“There’s Harvey in his underwear, holding a bottle of baby oil in one hand and a tape, a movie, in the other. And it was horrific, because I’d been there before.”
She retreated into the room and thought fast:
“He was closing in really quickly, and I pressed all the call buttons for valet service and room service. I kept pressing all of them until someone showed up.”
Thankfully staff showed up, causing Harvey to run back to his room.
Daryl Hannah also revealed her story, and sadly not for the first time.
She met Harvey in the early 2000s at Cannes, where he told her he was a big fan and asked for her room number so he could call her for a meeting.
That night he came knocking, then “pounding” on her door. She slipped out her balcony door — she was on the first floor — and spent the night in her makeup artist’s room. The next night, her makeup artist stayed with her, and Harvey returned:
“We actually pushed a dresser in front of the door and just kind of huddled in the room.”
Years later, while at the Rome premiere of Kill Bill, Vol. 2, Hannah experienced another sequel — only this time both she and Harvey came prepared. Rather than knocking, the studio exec just barged right into her room:
“He had a key. He came through the living room and into the bedroom. He just burst in like a raging bull. And I know with every fibre of my being that if my male makeup artist was not in that room, things would not have gone well. It was scary.”
Thankfully Hannah had prudently asked makeup artist Steeve Daviault to stay with her and watch movies all night just in case. Daviault confirmed the story to Farrow also.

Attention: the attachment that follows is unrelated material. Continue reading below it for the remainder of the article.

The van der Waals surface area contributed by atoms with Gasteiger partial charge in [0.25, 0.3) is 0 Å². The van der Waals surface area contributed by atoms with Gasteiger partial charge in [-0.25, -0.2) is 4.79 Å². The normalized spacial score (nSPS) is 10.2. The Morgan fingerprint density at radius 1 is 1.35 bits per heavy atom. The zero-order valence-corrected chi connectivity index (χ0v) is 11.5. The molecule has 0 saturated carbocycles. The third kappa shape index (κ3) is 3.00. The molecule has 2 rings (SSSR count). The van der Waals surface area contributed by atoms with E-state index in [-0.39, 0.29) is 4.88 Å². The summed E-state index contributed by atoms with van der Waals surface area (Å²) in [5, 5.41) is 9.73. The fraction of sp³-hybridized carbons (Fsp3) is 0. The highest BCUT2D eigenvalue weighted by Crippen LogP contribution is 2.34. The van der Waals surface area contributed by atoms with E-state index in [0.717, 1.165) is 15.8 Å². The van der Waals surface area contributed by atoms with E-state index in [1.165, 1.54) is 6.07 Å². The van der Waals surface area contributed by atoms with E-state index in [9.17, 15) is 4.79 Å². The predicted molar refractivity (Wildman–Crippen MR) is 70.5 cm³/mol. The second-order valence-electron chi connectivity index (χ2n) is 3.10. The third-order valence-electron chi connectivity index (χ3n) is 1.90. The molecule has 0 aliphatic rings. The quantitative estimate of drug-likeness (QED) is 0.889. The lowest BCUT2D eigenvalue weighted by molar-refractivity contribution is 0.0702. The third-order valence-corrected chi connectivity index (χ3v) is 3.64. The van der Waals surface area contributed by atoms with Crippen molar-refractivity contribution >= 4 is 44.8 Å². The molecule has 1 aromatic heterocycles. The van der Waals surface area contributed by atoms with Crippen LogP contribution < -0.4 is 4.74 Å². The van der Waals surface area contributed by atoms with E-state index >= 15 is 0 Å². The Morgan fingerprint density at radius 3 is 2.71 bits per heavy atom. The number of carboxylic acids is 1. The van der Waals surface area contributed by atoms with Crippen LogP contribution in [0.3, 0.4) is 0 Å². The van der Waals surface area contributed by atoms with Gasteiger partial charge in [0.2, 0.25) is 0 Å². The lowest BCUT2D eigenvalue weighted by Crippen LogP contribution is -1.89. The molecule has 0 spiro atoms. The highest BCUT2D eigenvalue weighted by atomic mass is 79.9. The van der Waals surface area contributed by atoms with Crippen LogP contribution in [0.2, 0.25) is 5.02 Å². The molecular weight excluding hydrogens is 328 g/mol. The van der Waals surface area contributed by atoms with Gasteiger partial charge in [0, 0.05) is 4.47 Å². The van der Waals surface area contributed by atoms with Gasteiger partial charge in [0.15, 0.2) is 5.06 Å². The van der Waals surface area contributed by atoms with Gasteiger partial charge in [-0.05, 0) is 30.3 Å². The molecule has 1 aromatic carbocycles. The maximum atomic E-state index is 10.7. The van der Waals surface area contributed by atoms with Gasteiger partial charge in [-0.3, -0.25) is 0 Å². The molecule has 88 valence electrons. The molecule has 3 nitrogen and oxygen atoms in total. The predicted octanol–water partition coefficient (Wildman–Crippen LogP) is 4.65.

Hannah says she asked Harvey what he was doing, and he told her there was a party downstairs she was supposed to be at.
She was wary but didn’t want to be unprofessional. She got dressed and went downstairs only to find the dining room “completely empty.” When she tried to return to her room, Harvey was blocking the elevator. He said to her:
“Are your tits real?” Then he asked if he could feel them. “I said, ├óΓé¼╦£No, you can’t!’ And then he said, ├óΓé¼╦£At least flash me, then.’ And I said, ├óΓé¼╦£Fuck off, Harvey.'”
She says she got away but experienced “instant repercussions” — her flight to Cannes and her hotel room were canceled, as were those of her makeup artist. Hannah says she told “all the powers that be” what had happened, including her manager, a producer, and, yes, Quentin Tarantino.
Unfortunately, no one did anything:
“And it didn’t matter. I think that it doesn’t matter if you’re a well-known actress, it doesn’t matter if you’re twenty or if you’re forty, it doesn’t matter if you report or if you don’t, because we are not believed. We are more than not believed├óΓé¼ΓÇ¥we are berated and criticized and blamed.”
Sciorra agrees. She told Farrow this victim blaming was the final straw in coming forward. After she saw how Asia Argento was being treated in the Italian press, she was incensed — especially when commentators were asking if Asia’s experience even “qualified” as rape. She says she thought to herself:
“O.K., you want rape? Here’s fucking rape.”
Sciorra has a message for those who think she or other actresses would make something like this up for publicity:
“Now when I go to a restaurant or to an event, people are going to know that this happened to me. They’re gonna look at me and they’re gonna know. I’m an intensely private person, and this is the most unprivate thing you can do.”
When we see her, we’re going to think about her courage.
[Image via Joseph Marzullo/FayesVision.WENN.]